# Finding consumed quantity using marginal utilities

I was asked the following problem : for an individual, the ratio between the marginal utility of orange juice and marginal utility of apple juice is constant and equal to $$0.5$$. The two goods cost 3\\$ per liter. Show that this individual consumes only apple juice.

I find it very weird since at the optimum we should have that the ratio of marginal utilities must be equal to the ratio of the prices of the goods but is $$0.5\neq\frac 33=1$$. I am also trying to find a way to link the data I have but I cannot see how to obtain such a conclusion since there are infinitely many possibilities for the ratio of marginal utilities to be $$0.5$$.

MU of orange juice is always half that of apple juice, so the consumer always prefers additional apple juice over additional orange juice. Therefore, they will never increase the consumption of orange juice when they can increase the consumption of apple juice by an equal amount using the same resources. But that is precisely the case when the prices are equal. Thus, they end up consuming only apple juice until all their income is exhausted.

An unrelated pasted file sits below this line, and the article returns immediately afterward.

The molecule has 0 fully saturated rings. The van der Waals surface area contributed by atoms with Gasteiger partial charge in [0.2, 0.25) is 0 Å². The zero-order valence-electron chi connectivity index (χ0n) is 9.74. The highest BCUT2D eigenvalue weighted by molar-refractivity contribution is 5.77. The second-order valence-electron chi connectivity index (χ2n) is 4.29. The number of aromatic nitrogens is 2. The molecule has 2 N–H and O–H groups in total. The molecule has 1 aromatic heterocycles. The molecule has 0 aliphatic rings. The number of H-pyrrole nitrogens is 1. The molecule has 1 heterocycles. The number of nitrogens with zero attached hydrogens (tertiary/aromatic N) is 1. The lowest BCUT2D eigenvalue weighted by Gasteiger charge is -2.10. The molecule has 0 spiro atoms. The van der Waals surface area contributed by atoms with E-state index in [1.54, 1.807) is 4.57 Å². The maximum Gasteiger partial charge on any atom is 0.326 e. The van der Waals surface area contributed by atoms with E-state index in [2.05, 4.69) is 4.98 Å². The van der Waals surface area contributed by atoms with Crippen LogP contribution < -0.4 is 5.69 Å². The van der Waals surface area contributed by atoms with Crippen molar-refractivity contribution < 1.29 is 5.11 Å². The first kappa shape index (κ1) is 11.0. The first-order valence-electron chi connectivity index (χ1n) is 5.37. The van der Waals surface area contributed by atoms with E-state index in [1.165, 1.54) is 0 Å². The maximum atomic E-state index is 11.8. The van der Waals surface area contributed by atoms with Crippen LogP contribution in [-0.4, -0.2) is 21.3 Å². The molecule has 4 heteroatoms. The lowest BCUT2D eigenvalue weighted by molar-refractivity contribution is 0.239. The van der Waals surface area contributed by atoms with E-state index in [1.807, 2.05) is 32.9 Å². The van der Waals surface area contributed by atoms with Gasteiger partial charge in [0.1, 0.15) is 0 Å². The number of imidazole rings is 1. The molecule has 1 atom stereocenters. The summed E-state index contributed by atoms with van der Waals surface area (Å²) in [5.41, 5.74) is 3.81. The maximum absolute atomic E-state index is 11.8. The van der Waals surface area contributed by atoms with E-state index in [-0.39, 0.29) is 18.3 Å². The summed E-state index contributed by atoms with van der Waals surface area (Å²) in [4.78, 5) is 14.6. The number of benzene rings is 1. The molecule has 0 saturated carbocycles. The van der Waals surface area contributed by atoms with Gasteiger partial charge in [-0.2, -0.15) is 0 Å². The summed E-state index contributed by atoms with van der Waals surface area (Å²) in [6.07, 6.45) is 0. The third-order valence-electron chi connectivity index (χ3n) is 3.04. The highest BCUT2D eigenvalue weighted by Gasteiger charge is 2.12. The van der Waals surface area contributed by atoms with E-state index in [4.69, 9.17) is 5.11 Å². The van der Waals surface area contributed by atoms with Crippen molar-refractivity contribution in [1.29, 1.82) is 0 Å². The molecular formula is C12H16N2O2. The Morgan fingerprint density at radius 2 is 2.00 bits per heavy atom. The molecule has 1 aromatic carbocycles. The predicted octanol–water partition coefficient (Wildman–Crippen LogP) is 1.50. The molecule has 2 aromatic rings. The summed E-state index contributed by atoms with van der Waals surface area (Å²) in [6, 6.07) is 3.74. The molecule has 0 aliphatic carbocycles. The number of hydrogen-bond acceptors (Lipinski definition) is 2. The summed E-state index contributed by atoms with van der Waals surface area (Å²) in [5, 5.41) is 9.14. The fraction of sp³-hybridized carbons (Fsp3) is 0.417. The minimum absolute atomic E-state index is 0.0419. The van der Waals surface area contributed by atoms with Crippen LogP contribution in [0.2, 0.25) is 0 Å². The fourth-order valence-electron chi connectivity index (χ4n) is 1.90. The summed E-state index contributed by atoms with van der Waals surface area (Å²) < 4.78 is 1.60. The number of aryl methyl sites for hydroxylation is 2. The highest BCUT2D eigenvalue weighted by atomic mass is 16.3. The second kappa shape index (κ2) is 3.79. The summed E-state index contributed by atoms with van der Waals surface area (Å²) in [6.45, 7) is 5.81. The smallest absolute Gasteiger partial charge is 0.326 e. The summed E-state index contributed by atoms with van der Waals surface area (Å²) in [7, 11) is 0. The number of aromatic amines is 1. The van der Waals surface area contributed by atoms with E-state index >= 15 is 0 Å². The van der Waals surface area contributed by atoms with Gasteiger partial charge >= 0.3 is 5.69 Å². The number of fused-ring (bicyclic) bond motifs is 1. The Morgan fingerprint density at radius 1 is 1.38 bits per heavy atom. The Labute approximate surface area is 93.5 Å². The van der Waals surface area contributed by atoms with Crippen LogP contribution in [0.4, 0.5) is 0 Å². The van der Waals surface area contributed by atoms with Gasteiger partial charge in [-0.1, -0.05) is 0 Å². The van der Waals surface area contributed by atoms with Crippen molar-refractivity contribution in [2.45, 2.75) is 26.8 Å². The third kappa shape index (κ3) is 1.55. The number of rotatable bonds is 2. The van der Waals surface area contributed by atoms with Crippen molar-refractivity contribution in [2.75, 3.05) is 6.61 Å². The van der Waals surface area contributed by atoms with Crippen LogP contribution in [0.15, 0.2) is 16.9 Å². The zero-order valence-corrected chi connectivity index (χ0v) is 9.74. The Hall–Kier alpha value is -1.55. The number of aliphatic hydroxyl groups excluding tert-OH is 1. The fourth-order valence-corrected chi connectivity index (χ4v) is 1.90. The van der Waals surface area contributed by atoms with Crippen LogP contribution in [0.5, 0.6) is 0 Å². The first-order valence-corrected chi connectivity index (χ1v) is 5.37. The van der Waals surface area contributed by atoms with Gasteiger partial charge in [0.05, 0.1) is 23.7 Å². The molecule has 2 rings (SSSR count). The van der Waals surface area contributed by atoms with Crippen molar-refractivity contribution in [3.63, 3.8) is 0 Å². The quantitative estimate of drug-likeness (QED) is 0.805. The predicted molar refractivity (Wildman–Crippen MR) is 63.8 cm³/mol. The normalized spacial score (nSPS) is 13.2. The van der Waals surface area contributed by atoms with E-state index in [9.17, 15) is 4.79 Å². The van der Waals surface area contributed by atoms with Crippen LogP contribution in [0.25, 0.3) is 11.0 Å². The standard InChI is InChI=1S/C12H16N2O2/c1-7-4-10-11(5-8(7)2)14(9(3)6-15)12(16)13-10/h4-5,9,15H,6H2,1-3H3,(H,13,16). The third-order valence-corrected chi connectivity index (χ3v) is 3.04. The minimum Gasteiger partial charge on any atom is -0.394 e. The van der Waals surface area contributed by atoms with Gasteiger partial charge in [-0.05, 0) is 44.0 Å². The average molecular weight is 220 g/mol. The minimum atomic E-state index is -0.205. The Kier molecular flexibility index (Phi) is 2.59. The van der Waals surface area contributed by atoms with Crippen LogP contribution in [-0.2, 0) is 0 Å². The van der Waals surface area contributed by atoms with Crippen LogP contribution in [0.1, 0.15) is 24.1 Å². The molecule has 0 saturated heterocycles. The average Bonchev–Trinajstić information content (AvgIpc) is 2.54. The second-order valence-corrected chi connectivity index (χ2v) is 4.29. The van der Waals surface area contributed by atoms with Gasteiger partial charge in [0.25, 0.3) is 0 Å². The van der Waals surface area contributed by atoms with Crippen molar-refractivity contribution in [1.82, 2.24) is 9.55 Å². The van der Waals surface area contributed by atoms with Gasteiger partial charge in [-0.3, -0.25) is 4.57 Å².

The ratio of MUs being equal to the price ratio at optimum is there when the preferences are strictly convex and we have an interior solution. But that is not always the case.

The constant ratio of MUs, being equal to 0.5, in your example, can be satisfied with the following utility function: $$u(x, y) = 0.5x + y$$, where $$x$$ and $$y$$ are quantities of orange juice and apple juice respectively. The utility function is linear and thus, not strictly convex.

If the income is $$\\\M$$ and the prices are $$\\\3$$ and $$\\\3$$ respectively, then the budget constraint is $$3x + 3y \leq M$$. The other constraints are of course $$x \geq 0$$ and $$y \geq 0$$.

It is clear that we have a linear programming problem, as the utility function and the constraints are all linear. Therefore, we need to only check the corner points for optimality (if more than one corner yields the same result, then ofcourse any linear combination of the two points does as well).

$$u(0, 0) = 0$$, $$u(0, M/3) = M/3$$, $$u(M/3, 0) = M/6$$, so it is easy to see that the optimum is at $$(0, M/3)$$, where the consumer spends all the money on apple juice only.

• Did you swap them ? Because we were supposed to show that he or she consumes only apple juice. Otherwise, great answer Jan 15, 2023 at 13:14
• Oh yes, I got confused, I'll chnge it Jan 15, 2023 at 13:19
• I've made the chnges. If you find the answer satisfactory, you may consider marking it accepted (the tick mark). Jan 15, 2023 at 22:09